As officials try to drag the Vatican’s financial management into the 21st century officials will appoint one of the world’s top-four accounting firms to review the Church’s processes, Casey said. The audit will look at financial investments, real estate and cultural assets. The four biggest firms are PricewaterhouseCoopers LLP, Deloitte & Touche LLP, EY LLP and KPMG LLP.

Assets that would never be sold and thus have no market value — including St Peter’s Basilica, the Sistine Chapel and priceless art treasures by Michelangelo — will be included in financial statements though the Vatican is still considering whether and how they should be valued.

While Casey declined to speculate on overall asset values, Pell, his boss, said earlier this year that the Vatican’s total assets were worth more than $3 billion. Separately, the Institute for the Works of Religion, better-known as the Vatican Bank, has 6 billion euros ($6.4 billion) in deposits, and assets under management and custody for clients.

Real Estate

According to the two books which triggered the latest scandal — Avarice, by Emiliano Fittipaldi, and Merchants in the Temple, by Gianluigi Nuzzi — the Vatican’s assets are massively under-valued. For Fittipaldi, its real estate holdings alone are worth an estimated 4 billion euros, four times as much as their book value.

The two volumes relate that Francis himself has denounced costs as being “out of control” and that St Peter’s Pence donations go not to the needy but to Vatican departments. Many cardinals live in apartments of some 500 square meters (5,400 square feet) waited on by aides and surrounded by Renaissance art.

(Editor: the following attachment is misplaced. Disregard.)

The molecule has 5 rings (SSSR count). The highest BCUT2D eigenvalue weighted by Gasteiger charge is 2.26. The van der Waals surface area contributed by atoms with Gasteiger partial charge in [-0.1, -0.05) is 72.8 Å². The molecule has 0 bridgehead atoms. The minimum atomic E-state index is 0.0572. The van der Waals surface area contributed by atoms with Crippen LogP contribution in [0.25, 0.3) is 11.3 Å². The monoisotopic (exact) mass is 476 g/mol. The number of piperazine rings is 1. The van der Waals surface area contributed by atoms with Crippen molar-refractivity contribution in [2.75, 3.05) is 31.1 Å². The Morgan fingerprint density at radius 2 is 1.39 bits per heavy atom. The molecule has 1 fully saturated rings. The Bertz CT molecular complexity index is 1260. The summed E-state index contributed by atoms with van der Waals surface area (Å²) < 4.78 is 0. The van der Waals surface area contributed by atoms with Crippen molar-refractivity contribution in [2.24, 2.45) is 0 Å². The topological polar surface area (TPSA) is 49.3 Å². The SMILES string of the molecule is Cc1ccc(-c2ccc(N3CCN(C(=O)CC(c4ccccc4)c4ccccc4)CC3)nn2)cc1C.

The Australian Pell, prefect at the Secretariat for the Economy, has been drawn into the controversy. Avarice alleges that Pell and three aides, including Casey, accumulated expenses totaling 501,000 euros between July 2014 and January 2015 for costs including business class flights from Rome to London, Munich and Malta.

Resistant to Change

Pell, who denied the allegations when they first surfaced in the Italian magazine L’Espresso in February, declined to respond to a request for comment. Casey said it was “ridiculous” to suggest the spending was for personal expenses.

“The Cardinal is committed to cost-management as is his whole team,” he said. “Unfortunately every leader working on the financial reforms has at some stage been criticized either personally or professionally — this is a classic diversionary tactic and perhaps a sign that good progress is being made.”

While Francis recruiting experts from outside the Church is a step in the right direction, the pontiff may not be around long enough to see through his reforms, according to papal biographer, Austen Ivereigh. Francis has told his entourage that he plans to remain pontiff until 2020, Ivereigh said — an indication he may then resign, like his predecessor Benedict XVI.

The Vatican can be reformed “but it will take a generation because the existing practices and mindset are so well-established,” Ivereigh said. “The Curia is built to resist change. Historically it was designed to be impervious to outside influence.”

Complete Article HERE!